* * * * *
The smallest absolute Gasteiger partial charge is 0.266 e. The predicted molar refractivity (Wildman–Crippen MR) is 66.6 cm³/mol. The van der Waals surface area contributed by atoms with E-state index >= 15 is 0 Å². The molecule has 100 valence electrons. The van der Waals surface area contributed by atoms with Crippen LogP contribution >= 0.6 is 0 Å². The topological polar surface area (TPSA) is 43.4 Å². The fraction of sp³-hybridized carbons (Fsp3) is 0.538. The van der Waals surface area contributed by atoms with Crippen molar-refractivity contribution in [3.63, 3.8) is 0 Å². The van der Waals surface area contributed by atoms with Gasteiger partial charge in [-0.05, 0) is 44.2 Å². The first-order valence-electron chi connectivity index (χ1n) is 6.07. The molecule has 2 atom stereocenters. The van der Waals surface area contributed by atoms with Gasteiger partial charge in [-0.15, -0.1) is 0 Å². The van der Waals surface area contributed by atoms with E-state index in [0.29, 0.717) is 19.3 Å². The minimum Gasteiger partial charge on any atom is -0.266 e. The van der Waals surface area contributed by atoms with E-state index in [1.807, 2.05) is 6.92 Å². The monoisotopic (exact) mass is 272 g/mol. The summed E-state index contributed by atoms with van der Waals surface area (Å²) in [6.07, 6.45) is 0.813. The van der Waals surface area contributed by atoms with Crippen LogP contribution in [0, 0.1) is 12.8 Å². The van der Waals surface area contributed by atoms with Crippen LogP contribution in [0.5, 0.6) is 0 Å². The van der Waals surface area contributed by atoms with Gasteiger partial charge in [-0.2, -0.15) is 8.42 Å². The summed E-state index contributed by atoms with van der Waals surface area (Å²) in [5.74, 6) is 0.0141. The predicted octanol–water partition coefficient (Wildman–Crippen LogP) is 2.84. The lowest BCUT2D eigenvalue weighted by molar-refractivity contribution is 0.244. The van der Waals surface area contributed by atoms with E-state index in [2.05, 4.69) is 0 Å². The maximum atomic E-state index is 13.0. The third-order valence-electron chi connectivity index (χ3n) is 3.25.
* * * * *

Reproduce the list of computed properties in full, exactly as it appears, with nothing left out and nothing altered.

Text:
The smallest absolute Gasteiger partial charge is 0.266 e. The predicted molar refractivity (Wildman–Crippen MR) is 66.6 cm³/mol. The van der Waals surface area contributed by atoms with E-state index >= 15 is 0 Å². The molecule has 100 valence electrons. The van der Waals surface area contributed by atoms with Crippen LogP contribution >= 0.6 is 0 Å². The topological polar surface area (TPSA) is 43.4 Å². The fraction of sp³-hybridized carbons (Fsp3) is 0.538. The van der Waals surface area contributed by atoms with Crippen molar-refractivity contribution in [3.63, 3.8) is 0 Å². The van der Waals surface area contributed by atoms with Gasteiger partial charge in [-0.05, 0) is 44.2 Å². The first-order valence-electron chi connectivity index (χ1n) is 6.07. The molecule has 2 atom stereocenters. The van der Waals surface area contributed by atoms with Gasteiger partial charge in [-0.15, -0.1) is 0 Å². The van der Waals surface area contributed by atoms with E-state index in [0.29, 0.717) is 19.3 Å². The minimum Gasteiger partial charge on any atom is -0.266 e. The van der Waals surface area contributed by atoms with E-state index in [1.807, 2.05) is 6.92 Å². The monoisotopic (exact) mass is 272 g/mol. The summed E-state index contributed by atoms with van der Waals surface area (Å²) in [6.07, 6.45) is 0.813. The van der Waals surface area contributed by atoms with Crippen LogP contribution in [0, 0.1) is 12.8 Å². The van der Waals surface area contributed by atoms with Crippen LogP contribution in [0.5, 0.6) is 0 Å². The van der Waals surface area contributed by atoms with Gasteiger partial charge in [-0.2, -0.15) is 8.42 Å². The summed E-state index contributed by atoms with van der Waals surface area (Å²) in [5.74, 6) is 0.0141. The predicted octanol–water partition coefficient (Wildman–Crippen LogP) is 2.84. The lowest BCUT2D eigenvalue weighted by molar-refractivity contribution is 0.244. The van der Waals surface area contributed by atoms with E-state index in [2.05, 4.69) is 0 Å². The maximum atomic E-state index is 13.0. The third-order valence-electron chi connectivity index (χ3n) is 3.25.